Land first gave the test to 1 600 five-year olds. He then retested this group when they reached the age of 10 and 15. Land gave the same test to 280 000 adults. The results were astounding.
Ninety-eight percent (98%) of the five-year olds exhibited high levels of creativity. Five years later, only 30% showed creativity, a dramatic drop of 68 percentage points. Of the 280 000 adults who took the same test only 2% exhibited creativity.
Land’s conclusion was brusque and candid: “What we have concluded is that non-creative behaviour is learned.” In simple terms, Land is saying the natural creative impetus in children is systematically destroyed by the education system. Ken Robinson, a celebrated thinker of the role of creativity in the education system, wrote in his book Out of our minds: Learning to be creative: ‘We are educating people out of their creativity.’
If creativity is the key input into the innovation process, the realisation that, on average, adults show less affinity for creativity, means that strategic HR cannot hope for creativity to blossom in the workplace without a deliberate strategy to birth it. Strategic HR should take up a visible role in developing creativity as one of the competencies of the leadership.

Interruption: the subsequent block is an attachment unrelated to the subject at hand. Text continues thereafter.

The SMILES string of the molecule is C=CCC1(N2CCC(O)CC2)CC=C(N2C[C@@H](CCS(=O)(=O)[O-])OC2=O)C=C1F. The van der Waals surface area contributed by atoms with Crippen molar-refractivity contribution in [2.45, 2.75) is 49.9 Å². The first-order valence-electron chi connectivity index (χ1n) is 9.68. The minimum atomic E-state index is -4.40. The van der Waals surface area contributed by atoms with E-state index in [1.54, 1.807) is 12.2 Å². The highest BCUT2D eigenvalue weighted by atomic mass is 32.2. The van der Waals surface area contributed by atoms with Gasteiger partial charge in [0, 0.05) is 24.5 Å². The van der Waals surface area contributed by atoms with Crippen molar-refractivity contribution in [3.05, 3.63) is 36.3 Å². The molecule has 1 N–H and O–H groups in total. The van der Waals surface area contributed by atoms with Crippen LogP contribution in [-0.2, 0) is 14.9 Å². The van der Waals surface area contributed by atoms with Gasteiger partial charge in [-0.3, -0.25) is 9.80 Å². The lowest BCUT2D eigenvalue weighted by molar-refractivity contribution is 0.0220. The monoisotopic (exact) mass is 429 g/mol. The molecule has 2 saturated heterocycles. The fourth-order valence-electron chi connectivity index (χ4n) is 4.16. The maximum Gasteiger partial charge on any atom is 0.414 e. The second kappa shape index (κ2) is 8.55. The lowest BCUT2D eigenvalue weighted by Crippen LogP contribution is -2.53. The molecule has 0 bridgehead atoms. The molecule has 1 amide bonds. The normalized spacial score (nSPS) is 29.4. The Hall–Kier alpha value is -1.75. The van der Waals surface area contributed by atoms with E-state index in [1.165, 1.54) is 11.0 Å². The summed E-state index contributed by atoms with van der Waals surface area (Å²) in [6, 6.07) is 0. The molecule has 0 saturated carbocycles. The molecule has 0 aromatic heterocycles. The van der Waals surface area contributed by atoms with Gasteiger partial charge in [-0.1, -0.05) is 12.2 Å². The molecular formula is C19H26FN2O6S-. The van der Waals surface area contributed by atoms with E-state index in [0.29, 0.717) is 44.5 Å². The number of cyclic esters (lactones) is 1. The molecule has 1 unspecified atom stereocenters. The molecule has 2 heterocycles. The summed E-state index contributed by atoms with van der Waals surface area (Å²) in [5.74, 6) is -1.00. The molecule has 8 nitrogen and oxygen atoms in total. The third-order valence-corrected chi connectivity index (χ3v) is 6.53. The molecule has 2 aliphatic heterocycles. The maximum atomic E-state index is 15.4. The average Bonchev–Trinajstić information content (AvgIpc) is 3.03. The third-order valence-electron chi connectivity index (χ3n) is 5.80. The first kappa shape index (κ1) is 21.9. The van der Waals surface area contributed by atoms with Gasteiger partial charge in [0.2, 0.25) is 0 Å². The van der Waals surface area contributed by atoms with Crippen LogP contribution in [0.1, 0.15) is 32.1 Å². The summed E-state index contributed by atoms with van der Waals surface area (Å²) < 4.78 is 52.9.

The anti-creativity inertia built into leadership as a result of the many years of formal schooling and business training which places a premium on being a watchdog of risk must be overcome.
Benjamin Franklin once said: ‘All humanity is divided into three classes: those who are immovable, those who are movable, and those who move!’ Strategic HR should choose to be movers of the organisational creativity agenda.
Brett is a strategic HR consultant who has worked with listed and unlisted companies. Let’s discuss at firstname.lastname@example.org.